“Dutch is a rich and instructive language. There’s so much historical context’
Frank Heyn grew up in Baltimore and became a cook after ending up in Paris. He then came to the Netherlands to work as a private chef for the US Consulate General before opening his own business. He is now the owner and manager of Frank’s Smoke House, a popular deli in Amsterdam.
How did you end up in the Netherlands?
In 1985, I was living in Paris and working as a cook at the American Embassy in Paris. I also did the occasional moonshine there as a caterer for some diplomats. One of them moved from Paris to Amsterdam to become the Consulate General. He had his office on Museumplein and a beautiful house on Apollolaan. He was also given a budget for a full time cook and asked if I wanted to come over and be his private chef.
I grew to love this place and never left…but, okay, that’s not entirely true. After living here for about three years, I was a bit fed up and had enough. I sold all my possessions and left. I had planned to go to Portugal and, after that, the next country on my road of life. Just before leaving, I met a Dutch girl and fell in love with her, but continued with my plans to travel to Portugal.
I finally arrived at my destination a few months later. In fact, I went there by bike. A few days later, the Dutch girl arrived and I couldn’t leave her. We returned to Amsterdam a few months later and *then* never left.
How do you describe yourself – an expat, a lover, an immigrant, an international?
I came here in the mindset of an adventurer. I went to Paris without big plans and ended up finding work, going to school and staying there for a few years.
When I arrived in Amsterdam, I thought I would stay for about a year and move on. So I came here as an adventurer and ended up staying here because it felt like home. But, if I had to choose between these four things in the question, I would choose an immigrant because that is who I feel I have become.
How long do you plan to stay?
I have been here for about 37 years so I have no intention of leaving. It wouldn’t surprise me if I left one day. It would probably be to move to the south of France or somewhere else in southern Europe. I also have some favorite places in Spain. The reason I would do this is to be closer to nature. Amsterdam is a good place to be as long as I’m busy with work and other activities and things like that, though.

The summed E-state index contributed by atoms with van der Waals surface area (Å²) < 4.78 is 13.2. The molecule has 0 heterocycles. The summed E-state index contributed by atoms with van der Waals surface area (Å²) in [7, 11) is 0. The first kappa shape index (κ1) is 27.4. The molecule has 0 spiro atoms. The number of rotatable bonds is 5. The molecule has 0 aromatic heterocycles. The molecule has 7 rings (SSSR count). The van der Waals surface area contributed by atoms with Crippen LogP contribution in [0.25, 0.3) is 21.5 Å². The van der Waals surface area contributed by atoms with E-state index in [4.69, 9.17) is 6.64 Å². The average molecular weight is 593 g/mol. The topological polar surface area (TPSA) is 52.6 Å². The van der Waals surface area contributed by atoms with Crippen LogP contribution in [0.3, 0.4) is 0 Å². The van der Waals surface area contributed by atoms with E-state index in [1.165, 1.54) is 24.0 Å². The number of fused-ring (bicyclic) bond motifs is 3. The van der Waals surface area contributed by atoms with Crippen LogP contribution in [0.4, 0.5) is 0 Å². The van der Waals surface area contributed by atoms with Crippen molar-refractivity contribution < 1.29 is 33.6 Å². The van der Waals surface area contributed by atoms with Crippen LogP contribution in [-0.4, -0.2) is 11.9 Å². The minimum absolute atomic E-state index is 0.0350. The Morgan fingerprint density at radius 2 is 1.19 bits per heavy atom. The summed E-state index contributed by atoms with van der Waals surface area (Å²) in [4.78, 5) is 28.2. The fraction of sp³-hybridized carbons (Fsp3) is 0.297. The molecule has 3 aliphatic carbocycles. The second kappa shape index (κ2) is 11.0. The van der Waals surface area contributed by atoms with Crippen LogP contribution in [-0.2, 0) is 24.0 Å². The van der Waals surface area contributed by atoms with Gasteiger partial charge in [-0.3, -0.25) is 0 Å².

Do you speak Dutch and how did you learn?
Yes, I speak Dutch. It took me years to get used to it. I was always surrounded by Dutch people, so I often found myself in situations where Dutch was spoken all around me. I did my best to understand. I learned French quite quickly. After six months in Paris, I spoke French well enough to defend myself and survive.
I thought I could do the same when I moved to Holland and would learn the language in six months. This was not the case. It took about five years. I finally got a job at a medium-sized company here and had to write a cookbook. When I was first hired, they wrote in their weekly newsletter, “Our new employee is Frank. Please don’t speak English with him.
I had been here for five years at that time. Over the next six months, as I wrote a book in Dutch and had to speak Dutch, it finally clicked. From there it got easier, but it’s still a continuous learning experience. I definitely got it, but I still don’t know much about Dutch grammar, but I don’t know much about English grammar either. [laughs] But it’s getting better and better every day, actually.
What’s your favorite Dutch thing?
It is the language. I find Dutch to be a rich and instructive language. There is so much historical context, especially in the proverbs and commonly used expressions.
They reflect the people and their mentality so well. You can really express yourself clearly with it. There is a word for everything somehow. But you have to learn how to use it and navigate it.
A phrase that rings a bell is voor spek en bonen [to participate in an activity without caring about the outcome or not having the ability to make a worthwhile contribution]. It really gives you an idea of how Dutch people think and what the values are in their lives.